3. bosquenorse says:

    I can sympathize to some extent with Mr Powers who thinks he is doing right on this issue. I am a United Methodist layman who is a primarily closeted homosexual by choice. I have no problems at all with civil unions, but I have absolutely no idea why anyone would want to make a spectacal of themselves as this Ohio couple did. Why not have enough common respect for the tradition of a holy marriage ceremony between one man and one woman? No wonder these gays are not accepted when they cause such a ruckus and draw unwanted and unneeded attention to themselves. Have enough self-esteem and live your life in a more privately simple ceremony and not call it a holy marriage. There is just not any sense at all in carrying on like this and United Methodist ministers performing these ceremonies.

    There are plenty enough problems in trying to get the church to change idiotic statement in the official rules concerning homosexuality being incompatible with Christian teaching. This is total ignorance and plain stupidity, which is a disgrace to members of the United Methodist Church. Why in the hell does the UMC continue to uphold this unreasonable stance?


    • Ron Goetz says:

      In any movement there are always people whose natural role is to be out in front bringing attention to the cause. These people demonstrate, or they may break laws. They sit in diners in order to be arrested; they block abortion clinics in order to be arrested; they burn their draft cards in order to be arrested. Such people include people as Rosa Parks, Carrie Nation, and Andrea Dworkin.

      And there are are always people who feel uncomfortable with them taking such public stands. Their activities are often called “counterproductive” and “premature.” There is always resistance and criticism in movement work from people who aren’t comfortable with the limelight, aren’t comfortable with attention focused on themselves. And that’s okay. That’s normal, it’s to be expected because it is always that way. Not everyone is called to do the same work in the same way.

      My son is gay, and attempted suicide several times after he came out and was rejected by the two evangelical groups he was active in–one of which was a UMC with a stridently anti-homosexual pastor. I’m grateful that Chaplain Jon Powers and the gay couple are willing to go out on a limb for people like my son. I’m grateful for people like Rev. Molly Vetter.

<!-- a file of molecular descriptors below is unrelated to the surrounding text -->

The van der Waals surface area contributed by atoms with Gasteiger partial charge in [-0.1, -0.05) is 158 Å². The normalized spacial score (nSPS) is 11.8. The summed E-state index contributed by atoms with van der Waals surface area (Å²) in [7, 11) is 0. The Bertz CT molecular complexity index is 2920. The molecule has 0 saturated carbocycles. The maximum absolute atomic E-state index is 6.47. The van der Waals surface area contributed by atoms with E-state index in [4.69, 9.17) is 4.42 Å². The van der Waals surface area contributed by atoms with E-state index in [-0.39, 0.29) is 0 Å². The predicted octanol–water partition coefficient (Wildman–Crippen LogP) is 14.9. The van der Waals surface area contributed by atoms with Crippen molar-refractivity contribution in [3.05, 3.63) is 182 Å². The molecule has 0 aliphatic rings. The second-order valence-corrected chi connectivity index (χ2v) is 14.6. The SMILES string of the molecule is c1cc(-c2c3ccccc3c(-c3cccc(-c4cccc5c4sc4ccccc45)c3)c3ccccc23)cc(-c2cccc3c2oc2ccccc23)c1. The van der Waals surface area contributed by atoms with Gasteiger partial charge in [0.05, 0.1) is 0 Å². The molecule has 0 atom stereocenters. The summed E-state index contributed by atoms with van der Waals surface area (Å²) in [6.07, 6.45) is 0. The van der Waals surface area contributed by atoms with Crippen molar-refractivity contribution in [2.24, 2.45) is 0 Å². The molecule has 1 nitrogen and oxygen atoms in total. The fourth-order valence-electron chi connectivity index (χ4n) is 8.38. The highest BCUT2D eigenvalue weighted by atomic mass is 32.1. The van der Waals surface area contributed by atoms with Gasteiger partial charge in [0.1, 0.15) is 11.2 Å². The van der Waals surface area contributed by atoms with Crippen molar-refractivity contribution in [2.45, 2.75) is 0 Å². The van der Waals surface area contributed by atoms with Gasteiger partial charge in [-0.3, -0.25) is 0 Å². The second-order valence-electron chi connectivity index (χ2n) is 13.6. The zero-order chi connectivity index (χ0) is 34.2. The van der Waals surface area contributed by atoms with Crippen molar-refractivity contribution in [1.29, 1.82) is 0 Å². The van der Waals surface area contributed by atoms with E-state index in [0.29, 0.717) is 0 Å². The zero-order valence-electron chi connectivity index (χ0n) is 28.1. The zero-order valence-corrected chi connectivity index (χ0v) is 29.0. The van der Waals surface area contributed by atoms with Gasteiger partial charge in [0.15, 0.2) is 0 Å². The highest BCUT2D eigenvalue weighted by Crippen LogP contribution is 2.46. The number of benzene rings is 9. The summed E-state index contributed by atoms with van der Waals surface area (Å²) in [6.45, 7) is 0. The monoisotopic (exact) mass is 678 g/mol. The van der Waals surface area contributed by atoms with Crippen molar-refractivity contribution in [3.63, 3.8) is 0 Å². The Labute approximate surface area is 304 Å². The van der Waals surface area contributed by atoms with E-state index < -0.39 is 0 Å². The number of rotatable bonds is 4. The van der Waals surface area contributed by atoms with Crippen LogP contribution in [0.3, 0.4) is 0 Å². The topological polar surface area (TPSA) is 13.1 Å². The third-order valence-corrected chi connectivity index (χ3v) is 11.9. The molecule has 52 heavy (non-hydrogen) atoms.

The reason for going big and public with this sort of stuff? People don’t change until it becomes too painful to remain the same, which goes triple for institutions.

      I understand your discomfort with Jon Powers and the gay couple getting married this weekend. That’s how you were made. You are not an extrovert on any personality tests, right? And no matter how broadminded and accepting any of us are, it’s highly unusual for any of us to feel really comfortable with people who have a radically different personality.


  4. Ed Rogosky says:


    In all honesty, I am most curious about the homosexual movement’s interest in codifying things in law. Laws almost always have unexpcted side effects. In many ways, I think that the law would be deleterious to what they say they wish to accomplish. Afterall, marriage laws today really do little more than protect children, as was their intent. Marriage is always an ageement between two people to stay together. I am curious then what the agenda might be for those who wish to “legalize” homosexual marriage.


    • Ron Goetz says:

      Ed, the word “justice” is by definition a legal concept, and deals with laws. Christians in general cannot avoid dealing with the reality of justice, with all its vagaries and unintended consequences, and hope to remain faithful to the testimony of scripture.

      Abolishing slavery, ending child labor, ending segregation, legalizing collective bargaining and strikes, allowing mixed-race couples to marry–all of these were moral-legal problems, and they all became codified in law.

      Yes, one thing leads to another, sometimes by chance, sometimes by design. I know you are “in all honesty…most curious” about these things, but you also seem like you might have an idea of what you think the “homosexual agenda” is. Feel free to share.